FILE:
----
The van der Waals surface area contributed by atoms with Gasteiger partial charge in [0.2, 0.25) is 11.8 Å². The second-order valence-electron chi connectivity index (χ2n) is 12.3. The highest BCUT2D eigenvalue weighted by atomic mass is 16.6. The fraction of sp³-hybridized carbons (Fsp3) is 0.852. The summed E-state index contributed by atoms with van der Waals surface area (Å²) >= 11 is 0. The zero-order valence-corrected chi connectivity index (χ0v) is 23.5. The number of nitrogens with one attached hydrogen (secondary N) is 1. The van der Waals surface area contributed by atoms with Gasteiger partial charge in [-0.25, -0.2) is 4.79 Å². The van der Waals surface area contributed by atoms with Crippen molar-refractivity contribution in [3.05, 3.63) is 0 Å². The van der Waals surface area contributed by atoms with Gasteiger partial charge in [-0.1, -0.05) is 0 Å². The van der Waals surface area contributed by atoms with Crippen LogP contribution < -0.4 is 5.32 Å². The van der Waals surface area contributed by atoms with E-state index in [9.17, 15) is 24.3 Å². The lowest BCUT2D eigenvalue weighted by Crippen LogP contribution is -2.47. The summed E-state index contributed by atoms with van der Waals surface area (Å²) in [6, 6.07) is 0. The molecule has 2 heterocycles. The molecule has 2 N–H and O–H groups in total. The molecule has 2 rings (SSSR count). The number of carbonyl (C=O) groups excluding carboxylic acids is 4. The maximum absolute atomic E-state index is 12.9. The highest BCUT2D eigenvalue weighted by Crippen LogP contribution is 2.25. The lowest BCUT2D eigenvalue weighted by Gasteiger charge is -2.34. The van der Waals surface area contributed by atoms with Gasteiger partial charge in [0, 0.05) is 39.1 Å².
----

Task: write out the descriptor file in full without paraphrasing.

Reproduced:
The van der Waals surface area contributed by atoms with Gasteiger partial charge in [0.2, 0.25) is 11.8 Å². The second-order valence-electron chi connectivity index (χ2n) is 12.3. The highest BCUT2D eigenvalue weighted by atomic mass is 16.6. The fraction of sp³-hybridized carbons (Fsp3) is 0.852. The summed E-state index contributed by atoms with van der Waals surface area (Å²) >= 11 is 0. The zero-order valence-corrected chi connectivity index (χ0v) is 23.5. The number of nitrogens with one attached hydrogen (secondary N) is 1. The van der Waals surface area contributed by atoms with Gasteiger partial charge in [-0.25, -0.2) is 4.79 Å². The van der Waals surface area contributed by atoms with Crippen molar-refractivity contribution in [3.05, 3.63) is 0 Å². The van der Waals surface area contributed by atoms with Gasteiger partial charge in [-0.1, -0.05) is 0 Å². The van der Waals surface area contributed by atoms with Crippen LogP contribution < -0.4 is 5.32 Å². The van der Waals surface area contributed by atoms with E-state index in [9.17, 15) is 24.3 Å². The lowest BCUT2D eigenvalue weighted by Crippen LogP contribution is -2.47. The summed E-state index contributed by atoms with van der Waals surface area (Å²) in [6, 6.07) is 0. The molecule has 2 heterocycles. The molecule has 2 N–H and O–H groups in total. The molecule has 2 rings (SSSR count). The number of carbonyl (C=O) groups excluding carboxylic acids is 4. The maximum absolute atomic E-state index is 12.9. The highest BCUT2D eigenvalue weighted by Crippen LogP contribution is 2.25. The lowest BCUT2D eigenvalue weighted by Gasteiger charge is -2.34. The van der Waals surface area contributed by atoms with Gasteiger partial charge in [0, 0.05) is 39.1 Å².